You know what’s awesome? Surprises. You know what’s surprising? “What We Do in the Shadows.” If there’s one thing that’s more played-out than vampires, it’s reality shows, so it comes as something of a shock that a combination of the two could be such a raucous good time. Against all logic and expectation, this new comedy from the minds that brought us “Flight of the Conchords” is refreshingly goofy, occasionally gruesome, and, most weirdly of all, remarkably endearing.
The concept is simple: a small film crew is dispatched, with crucifixes and a promise they won’t be unnecessarily eaten, to document a few months in the “lives” of a household of undead bloodsuckers in a mouldering, crumble-down manse in, of all places, the tedious suburbs of Wellington, New Zealand.
Each of the housemates is their own flavor of out-of-touch, and each a loose archetype of accursed characters we all know. The 134-year-old Deacon (Jonathan Brugh) is the junior of the group, fancying himself something of a rogue and a rockstar. He regularly neglects both his human slave and his chores around the house. Viago (Taika Waititi), an 18th-century dandy, is all buttons and lace, and gets terribly vexed that no one remembers to put some towels down when exsanguinating guests on his sofa; Vladislav (Jemaine Clement), “The Poker,” is a swarthy old East-European pervert who will proudly tour you through his dank, and tiny, torture chamber. Vlad is closing on his 900th year, and if that sounds old to you, you might want to avoid the Petyr’s (Ben Fransham) room in the basement. Eight thousand years, it turns out, will take a toll on a guy. A bat-eared, bug-eyed, snaggletoothed fiend, he’s long since lost any semblance of humanity, never comes to the house meetings, and, unlike the others, shows no hesitation about turning just about anyone he can get his teeth on into a new creature of the night.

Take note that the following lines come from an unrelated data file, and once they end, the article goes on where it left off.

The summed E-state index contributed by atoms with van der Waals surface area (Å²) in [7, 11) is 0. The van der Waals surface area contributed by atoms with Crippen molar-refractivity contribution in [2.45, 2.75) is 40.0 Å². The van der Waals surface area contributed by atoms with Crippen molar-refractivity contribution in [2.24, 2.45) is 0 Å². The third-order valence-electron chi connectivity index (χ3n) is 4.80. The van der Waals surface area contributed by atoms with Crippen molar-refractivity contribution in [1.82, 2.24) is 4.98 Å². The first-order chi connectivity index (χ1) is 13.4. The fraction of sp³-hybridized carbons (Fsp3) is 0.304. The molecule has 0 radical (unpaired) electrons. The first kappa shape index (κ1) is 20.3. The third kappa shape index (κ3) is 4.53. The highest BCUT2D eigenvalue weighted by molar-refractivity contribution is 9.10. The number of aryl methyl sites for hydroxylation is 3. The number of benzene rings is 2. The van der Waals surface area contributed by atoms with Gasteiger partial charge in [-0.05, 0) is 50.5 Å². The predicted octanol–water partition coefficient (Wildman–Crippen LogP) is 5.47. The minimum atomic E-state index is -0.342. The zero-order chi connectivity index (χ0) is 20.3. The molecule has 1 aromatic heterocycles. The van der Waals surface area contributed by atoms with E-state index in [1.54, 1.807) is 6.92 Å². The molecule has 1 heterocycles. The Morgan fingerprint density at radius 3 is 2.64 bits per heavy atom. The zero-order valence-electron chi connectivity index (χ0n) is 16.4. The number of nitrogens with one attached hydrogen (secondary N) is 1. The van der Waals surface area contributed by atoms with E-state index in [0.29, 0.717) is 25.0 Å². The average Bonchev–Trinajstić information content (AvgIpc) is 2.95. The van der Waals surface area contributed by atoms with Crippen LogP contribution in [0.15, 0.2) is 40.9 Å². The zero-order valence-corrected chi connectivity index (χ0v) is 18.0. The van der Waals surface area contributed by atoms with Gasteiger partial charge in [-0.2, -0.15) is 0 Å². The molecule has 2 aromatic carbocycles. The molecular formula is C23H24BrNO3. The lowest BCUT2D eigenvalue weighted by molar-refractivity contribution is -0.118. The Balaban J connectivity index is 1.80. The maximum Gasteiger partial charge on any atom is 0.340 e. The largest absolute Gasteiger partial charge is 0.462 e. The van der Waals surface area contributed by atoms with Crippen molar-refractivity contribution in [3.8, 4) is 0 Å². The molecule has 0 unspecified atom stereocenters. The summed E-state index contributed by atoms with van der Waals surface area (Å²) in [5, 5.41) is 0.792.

“What We Do in the Shadows” lands squarely in a triangle formed by “Interview with a Vampire,” “The Young Ones,” and “This is Spinal Tap.”
Which brings us to the (not-to-be-identified-here-because-spoilers) new guy. Freshly dragged for no good reason into the “nightlife” and stumbling through his utter ignorance of long-held vampire traditions, he blithely flies around the neighborhood in plain sight, insists on wearing the same coat as Deacon, and bops around town flashing his fangs and boasting to anyone who’ll listen that he’s “that main guy from ‘Twilight.’” Which, even as tasteless as that might be, he really isn’t. His decidedly human friend Stu (Stuart Rutherford), an unassuming, exceptionally average bloke, is actually welcomed into the circle with far more affection, literally bringing some light into their world, patiently explaining how to work modern conveniences like a television and the Internet. You know how excited your grandma got when you showed her how to Skype? Imagine having existed for eight centuries and finally learning how to do your dark bidding on Ebay. Their joy is infectious.
Somehow, the writing/directing/producing/performing team of Clement and Waititi transforms all apparent weaknesses to strengths. Our super-saturated familiarity with all the common vampire tropes, as well as the ubiquitous vocabulary of “The Real World”-style shows, serve as a cunning springboard to completely — and quite genially — eviscerate both. Apparently, they wrote a screenplay, but ingeniously, chose never to share it with anyone involved, allowing for each of the players to riff back and forth on each other in the most spontaneous of ways. The off-the-cuff nature of the results makes perfect sense for their Kickstarter budget and cheese-ball, Monty Python-level effects, focusing always on the often priceless frictions between some well-rounded, fully-inhabited characters. It would be a lie to say every joke hits the bulls-eye, but the whole conceit works far more often than it really has any right to. Off-handed, seemingly frivolous remarks regularly circle back as uproarious visual gags, and vice-versa, winging by so fast that close attention is both commanded and rewarded.
Taking us down a well-worn path to some gloriously unforeseen territory, with a cracking soundtrack and an exquisite pace, “What We Do” lands squarely in a triangle formed by “Interview with a Vampire,” “The Young Ones,” and “This is Spinal Tap.” It is by no means one of those pictures that needs to be viewed on a large screen, but if you like your darkness with a good splash of light, this is a movie you don’t want to miss. In fact, you’ll probably want to not miss it, like, three or four times. It’s a sweet little movie with a lot of heart. And blood. Great, gushing geysers of hilarious blood.